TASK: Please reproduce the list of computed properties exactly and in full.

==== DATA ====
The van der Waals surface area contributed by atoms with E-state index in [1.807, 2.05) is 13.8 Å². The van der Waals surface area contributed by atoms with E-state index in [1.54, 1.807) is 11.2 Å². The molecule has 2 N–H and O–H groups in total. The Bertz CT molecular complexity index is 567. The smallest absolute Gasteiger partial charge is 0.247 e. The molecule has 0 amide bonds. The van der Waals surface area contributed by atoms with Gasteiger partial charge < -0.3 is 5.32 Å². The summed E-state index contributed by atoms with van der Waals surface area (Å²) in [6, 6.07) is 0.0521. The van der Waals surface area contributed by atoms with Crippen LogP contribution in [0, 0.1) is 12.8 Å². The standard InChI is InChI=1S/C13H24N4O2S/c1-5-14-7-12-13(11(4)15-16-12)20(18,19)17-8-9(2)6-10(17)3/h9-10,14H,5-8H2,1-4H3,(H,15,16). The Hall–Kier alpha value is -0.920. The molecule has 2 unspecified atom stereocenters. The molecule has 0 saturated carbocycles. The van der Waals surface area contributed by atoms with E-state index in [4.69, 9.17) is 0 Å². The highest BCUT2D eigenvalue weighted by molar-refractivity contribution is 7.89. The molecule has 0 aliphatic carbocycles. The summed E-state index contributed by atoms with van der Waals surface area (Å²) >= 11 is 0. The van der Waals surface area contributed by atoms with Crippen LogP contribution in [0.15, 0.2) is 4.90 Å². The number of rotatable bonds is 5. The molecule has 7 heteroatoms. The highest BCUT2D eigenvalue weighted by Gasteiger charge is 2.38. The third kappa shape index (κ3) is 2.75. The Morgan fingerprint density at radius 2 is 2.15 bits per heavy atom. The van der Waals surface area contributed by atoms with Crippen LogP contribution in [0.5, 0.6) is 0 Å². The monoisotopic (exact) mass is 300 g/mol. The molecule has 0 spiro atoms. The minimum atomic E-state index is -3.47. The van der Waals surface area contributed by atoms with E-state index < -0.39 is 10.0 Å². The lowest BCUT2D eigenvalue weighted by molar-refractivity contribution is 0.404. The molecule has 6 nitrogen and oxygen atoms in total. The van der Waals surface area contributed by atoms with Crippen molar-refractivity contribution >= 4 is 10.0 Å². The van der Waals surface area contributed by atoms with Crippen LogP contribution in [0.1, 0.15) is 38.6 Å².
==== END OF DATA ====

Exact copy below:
The van der Waals surface area contributed by atoms with E-state index in [1.807, 2.05) is 13.8 Å². The van der Waals surface area contributed by atoms with E-state index in [1.54, 1.807) is 11.2 Å². The molecule has 2 N–H and O–H groups in total. The Bertz CT molecular complexity index is 567. The smallest absolute Gasteiger partial charge is 0.247 e. The molecule has 0 amide bonds. The van der Waals surface area contributed by atoms with Gasteiger partial charge < -0.3 is 5.32 Å². The summed E-state index contributed by atoms with van der Waals surface area (Å²) in [6, 6.07) is 0.0521. The van der Waals surface area contributed by atoms with Crippen LogP contribution in [0, 0.1) is 12.8 Å². The standard InChI is InChI=1S/C13H24N4O2S/c1-5-14-7-12-13(11(4)15-16-12)20(18,19)17-8-9(2)6-10(17)3/h9-10,14H,5-8H2,1-4H3,(H,15,16). The Hall–Kier alpha value is -0.920. The molecule has 2 unspecified atom stereocenters. The molecule has 0 saturated carbocycles. The van der Waals surface area contributed by atoms with E-state index in [4.69, 9.17) is 0 Å². The highest BCUT2D eigenvalue weighted by molar-refractivity contribution is 7.89. The molecule has 0 aliphatic carbocycles. The summed E-state index contributed by atoms with van der Waals surface area (Å²) >= 11 is 0. The van der Waals surface area contributed by atoms with Crippen LogP contribution in [0.15, 0.2) is 4.90 Å². The number of rotatable bonds is 5. The molecule has 7 heteroatoms. The highest BCUT2D eigenvalue weighted by Gasteiger charge is 2.38. The third kappa shape index (κ3) is 2.75. The Morgan fingerprint density at radius 2 is 2.15 bits per heavy atom. The van der Waals surface area contributed by atoms with Crippen LogP contribution in [0.5, 0.6) is 0 Å². The monoisotopic (exact) mass is 300 g/mol. The molecule has 0 spiro atoms. The minimum atomic E-state index is -3.47. The van der Waals surface area contributed by atoms with E-state index < -0.39 is 10.0 Å². The lowest BCUT2D eigenvalue weighted by molar-refractivity contribution is 0.404. The molecule has 6 nitrogen and oxygen atoms in total. The van der Waals surface area contributed by atoms with Crippen molar-refractivity contribution >= 4 is 10.0 Å². The van der Waals surface area contributed by atoms with Crippen LogP contribution in [0.1, 0.15) is 38.6 Å².